Wait ‘Til Last Day, Fry With Your Plants!

Yeah, in the desert it’s more complicated. Especially when using Love, Water and Kindness on plants! (Image courtesy of freepik)

By Dan Bodine

You know how most Mays are: Temperatures are cool, and days just seem to go on forever! Well, Noemi and I had so many yard projects going this Spring we forgot about plants altogether.

And adding bed space for ’em was one of the projects! Duh…Reckon, Ol’ Bo, that’s why your wife suggested going to a plant nursery?! Looking for Spring discounts on plants?

So…Well, we wandered into the garden section Monday morning at nearby Lowe’s — just to see what they might have, ‘ya know — and lo-‘n-behold, looky here!

Noemi first spotted them! Discount plants! Tall tray carriers on wheels, all shoved back to the back section and filled to the brim with … Rejects!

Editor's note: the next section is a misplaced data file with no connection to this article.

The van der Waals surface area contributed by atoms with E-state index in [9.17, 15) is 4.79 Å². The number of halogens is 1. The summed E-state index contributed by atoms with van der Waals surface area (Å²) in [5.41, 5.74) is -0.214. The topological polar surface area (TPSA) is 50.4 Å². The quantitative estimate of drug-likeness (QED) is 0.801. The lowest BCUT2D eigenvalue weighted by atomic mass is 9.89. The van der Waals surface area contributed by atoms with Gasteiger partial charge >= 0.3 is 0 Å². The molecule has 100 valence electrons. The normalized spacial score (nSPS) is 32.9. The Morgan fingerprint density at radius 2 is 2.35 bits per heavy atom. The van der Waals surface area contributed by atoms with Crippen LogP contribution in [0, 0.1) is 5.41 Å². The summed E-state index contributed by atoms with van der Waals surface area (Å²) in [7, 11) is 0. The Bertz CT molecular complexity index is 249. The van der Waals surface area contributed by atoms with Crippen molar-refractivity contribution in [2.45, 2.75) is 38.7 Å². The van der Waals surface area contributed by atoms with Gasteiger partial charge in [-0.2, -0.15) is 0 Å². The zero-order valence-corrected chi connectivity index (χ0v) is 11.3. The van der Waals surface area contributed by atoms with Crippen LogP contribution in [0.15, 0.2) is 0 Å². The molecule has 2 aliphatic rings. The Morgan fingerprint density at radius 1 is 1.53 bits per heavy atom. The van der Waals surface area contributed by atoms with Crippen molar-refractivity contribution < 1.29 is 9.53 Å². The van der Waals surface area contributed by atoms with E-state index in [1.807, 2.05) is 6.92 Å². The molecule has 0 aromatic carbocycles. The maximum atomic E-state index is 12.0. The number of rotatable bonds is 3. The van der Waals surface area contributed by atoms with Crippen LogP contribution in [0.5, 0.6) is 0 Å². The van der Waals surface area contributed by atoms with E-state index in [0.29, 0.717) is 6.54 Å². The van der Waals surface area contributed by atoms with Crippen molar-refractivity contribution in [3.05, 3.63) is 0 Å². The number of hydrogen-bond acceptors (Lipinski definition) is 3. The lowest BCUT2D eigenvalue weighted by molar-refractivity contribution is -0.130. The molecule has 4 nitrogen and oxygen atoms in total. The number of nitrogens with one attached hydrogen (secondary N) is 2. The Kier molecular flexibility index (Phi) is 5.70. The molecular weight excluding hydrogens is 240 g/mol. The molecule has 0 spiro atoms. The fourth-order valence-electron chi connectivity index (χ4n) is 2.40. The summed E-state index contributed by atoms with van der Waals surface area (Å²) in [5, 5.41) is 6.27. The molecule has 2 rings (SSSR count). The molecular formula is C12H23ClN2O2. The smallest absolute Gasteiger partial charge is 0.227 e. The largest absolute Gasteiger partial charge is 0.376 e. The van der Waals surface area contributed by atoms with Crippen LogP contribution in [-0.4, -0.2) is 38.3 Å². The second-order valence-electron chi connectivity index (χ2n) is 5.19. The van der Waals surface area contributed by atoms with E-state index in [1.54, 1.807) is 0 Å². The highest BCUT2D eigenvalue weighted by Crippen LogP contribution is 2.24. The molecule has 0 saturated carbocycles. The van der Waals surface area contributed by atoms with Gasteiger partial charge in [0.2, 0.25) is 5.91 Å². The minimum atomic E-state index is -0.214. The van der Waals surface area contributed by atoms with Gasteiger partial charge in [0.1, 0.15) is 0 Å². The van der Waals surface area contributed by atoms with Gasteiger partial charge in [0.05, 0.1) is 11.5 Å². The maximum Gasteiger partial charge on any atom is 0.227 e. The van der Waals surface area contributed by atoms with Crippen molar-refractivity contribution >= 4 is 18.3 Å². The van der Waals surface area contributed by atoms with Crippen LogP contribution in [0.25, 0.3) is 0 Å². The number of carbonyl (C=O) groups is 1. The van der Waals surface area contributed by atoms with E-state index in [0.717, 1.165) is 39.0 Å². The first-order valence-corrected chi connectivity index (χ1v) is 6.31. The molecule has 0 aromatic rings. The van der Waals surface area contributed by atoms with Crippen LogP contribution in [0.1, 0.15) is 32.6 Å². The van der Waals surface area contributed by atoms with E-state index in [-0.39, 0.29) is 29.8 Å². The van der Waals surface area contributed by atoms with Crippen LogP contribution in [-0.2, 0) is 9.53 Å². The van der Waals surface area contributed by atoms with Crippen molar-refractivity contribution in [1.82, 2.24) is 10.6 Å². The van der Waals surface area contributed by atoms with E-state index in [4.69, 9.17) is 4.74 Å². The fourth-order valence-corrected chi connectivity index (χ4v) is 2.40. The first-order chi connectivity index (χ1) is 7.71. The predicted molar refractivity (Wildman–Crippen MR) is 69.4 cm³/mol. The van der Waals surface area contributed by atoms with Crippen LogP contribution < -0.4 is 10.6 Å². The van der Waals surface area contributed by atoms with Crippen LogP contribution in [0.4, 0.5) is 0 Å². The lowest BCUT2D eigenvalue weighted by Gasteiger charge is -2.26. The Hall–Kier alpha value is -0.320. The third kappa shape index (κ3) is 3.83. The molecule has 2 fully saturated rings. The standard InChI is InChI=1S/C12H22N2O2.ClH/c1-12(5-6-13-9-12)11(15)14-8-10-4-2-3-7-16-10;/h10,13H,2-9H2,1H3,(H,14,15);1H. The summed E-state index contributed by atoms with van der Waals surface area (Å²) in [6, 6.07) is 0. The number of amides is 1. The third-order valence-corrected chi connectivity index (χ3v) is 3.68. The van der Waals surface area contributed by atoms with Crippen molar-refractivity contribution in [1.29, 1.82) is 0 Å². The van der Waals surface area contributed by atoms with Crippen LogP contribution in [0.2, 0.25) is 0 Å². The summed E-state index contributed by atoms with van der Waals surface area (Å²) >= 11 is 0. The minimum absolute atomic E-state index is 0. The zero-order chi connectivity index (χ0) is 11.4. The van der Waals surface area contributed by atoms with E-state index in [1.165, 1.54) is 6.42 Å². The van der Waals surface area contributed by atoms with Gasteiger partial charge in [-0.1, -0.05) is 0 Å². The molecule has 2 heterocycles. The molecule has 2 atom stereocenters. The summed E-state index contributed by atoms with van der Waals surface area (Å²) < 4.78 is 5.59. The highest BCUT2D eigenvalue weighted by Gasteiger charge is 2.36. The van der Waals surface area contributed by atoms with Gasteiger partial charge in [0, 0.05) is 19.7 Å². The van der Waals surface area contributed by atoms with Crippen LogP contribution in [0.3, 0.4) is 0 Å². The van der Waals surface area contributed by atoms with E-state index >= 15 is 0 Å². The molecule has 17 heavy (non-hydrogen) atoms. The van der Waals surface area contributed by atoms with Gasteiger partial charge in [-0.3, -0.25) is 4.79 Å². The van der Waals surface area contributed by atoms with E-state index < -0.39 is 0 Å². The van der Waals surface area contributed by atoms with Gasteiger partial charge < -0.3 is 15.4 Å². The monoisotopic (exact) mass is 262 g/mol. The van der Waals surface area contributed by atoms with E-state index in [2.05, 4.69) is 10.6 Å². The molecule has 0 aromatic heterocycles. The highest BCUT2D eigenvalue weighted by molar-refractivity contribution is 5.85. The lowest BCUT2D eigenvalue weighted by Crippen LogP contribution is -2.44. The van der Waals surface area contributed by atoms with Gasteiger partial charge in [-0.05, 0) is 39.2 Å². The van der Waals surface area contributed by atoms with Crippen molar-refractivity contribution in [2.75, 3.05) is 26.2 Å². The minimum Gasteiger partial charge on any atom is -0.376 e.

Or rather, plants that’d been taken off the showcase tables for lack of sales or showing┬ástress factors, and thus wheeled back to the back area to be sold at discount prices. 1/2 price or more! Depending on shape they were in.

Walking closer, looking at each other now, there was no reason to say anything. Instant communication! Yeah, new beds had been made in our garden — but no one ever bought any plants for ’em! Uh…

Deliverance, you could say! This moment was.

No, too Trumpian!

Redeemed, maybe our mortal souls were — at Lowe’s discounts?!

Yeah, fits better.

But for a second or two, still I hesitated.

I was gripped with another, even darker thought — e.g.,

This is the next to last day of May! Wednesday is June! We’re in Far West Texas. In desert heat!


Can these plants possibly survive without growing new roots? Immediately?

Noemi has the most beautiful brown eyes in the world, I’ve long argued. Looking at her at that moment, they were sparkling. Just bursts of different hues of light!

Dare I croak a few chords of Bing Crosby’s old “Don’t Let the Stars Get in Your Eyes, Don’t Let the Moon Break Your Heart” to her?